Report: TR 2010/23
Author: T Mathieson
Stratospheric ozone performs the beneficial role of reducing the intensity of ultraviolet light reaching earth. In contrast, ozone causes several undesirable effects at ground level and is the key indicator of photochemical air pollution that results from vehicular exhaust fumes.
Regional councils are instructed under the Ministry for the Environment’s National Environmental Standards to monitor locations most at risk of significant ozone accumulation. Given that the two main prerequisites for photochemical air pollution are traffic
emissions and sunlight, and photochemical air pollution often materializes downwind from the source of precursor molecules it was thought likely that the highest concentrations of ozone over land in the Waikato region may be downwind of air pollutants generated by vehicles within the Auckland region. Prevailing westerly winds will drive these pollutants toward the western coast of the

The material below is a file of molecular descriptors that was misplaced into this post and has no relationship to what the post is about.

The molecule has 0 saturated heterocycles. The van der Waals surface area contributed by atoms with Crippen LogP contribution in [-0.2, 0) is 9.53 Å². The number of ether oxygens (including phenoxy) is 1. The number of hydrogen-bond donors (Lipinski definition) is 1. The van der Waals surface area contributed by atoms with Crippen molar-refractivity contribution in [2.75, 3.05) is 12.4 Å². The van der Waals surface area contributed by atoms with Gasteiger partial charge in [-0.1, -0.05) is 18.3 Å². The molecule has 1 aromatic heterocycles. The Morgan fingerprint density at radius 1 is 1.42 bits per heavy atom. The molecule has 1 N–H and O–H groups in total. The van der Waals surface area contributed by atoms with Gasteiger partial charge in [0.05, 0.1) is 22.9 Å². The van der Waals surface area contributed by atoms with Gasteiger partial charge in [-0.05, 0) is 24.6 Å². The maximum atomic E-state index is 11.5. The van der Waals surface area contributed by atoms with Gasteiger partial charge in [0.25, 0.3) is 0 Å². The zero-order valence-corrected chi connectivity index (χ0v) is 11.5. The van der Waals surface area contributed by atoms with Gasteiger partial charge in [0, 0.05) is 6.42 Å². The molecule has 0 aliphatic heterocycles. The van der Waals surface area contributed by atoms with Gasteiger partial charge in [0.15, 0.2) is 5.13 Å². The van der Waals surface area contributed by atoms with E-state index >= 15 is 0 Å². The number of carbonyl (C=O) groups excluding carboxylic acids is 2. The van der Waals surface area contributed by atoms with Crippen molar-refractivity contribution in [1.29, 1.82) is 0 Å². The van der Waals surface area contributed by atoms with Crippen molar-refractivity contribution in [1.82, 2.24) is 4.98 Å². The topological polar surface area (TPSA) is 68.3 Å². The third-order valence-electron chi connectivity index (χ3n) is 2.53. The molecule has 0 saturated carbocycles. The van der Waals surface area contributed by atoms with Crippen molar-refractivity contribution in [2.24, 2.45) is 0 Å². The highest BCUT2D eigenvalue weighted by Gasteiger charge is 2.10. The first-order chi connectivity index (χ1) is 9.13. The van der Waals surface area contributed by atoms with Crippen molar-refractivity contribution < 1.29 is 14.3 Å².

Waikato Regional Council commissioned Watercare Services to conduct continuous ambient monitoring at the town of Coromandel, rationalising that reactive air masses generated from Auckland traffic are primarily transported in that direction by the prevailing westerly winds. During three consecutive monitoring periods in 07/08, 08/09 and 09/10, the highest level of ozone detected was 90.5 μg/m3, calculated as a one hour mean, which is significantly less than the NES threshold of 150 μg/m3.
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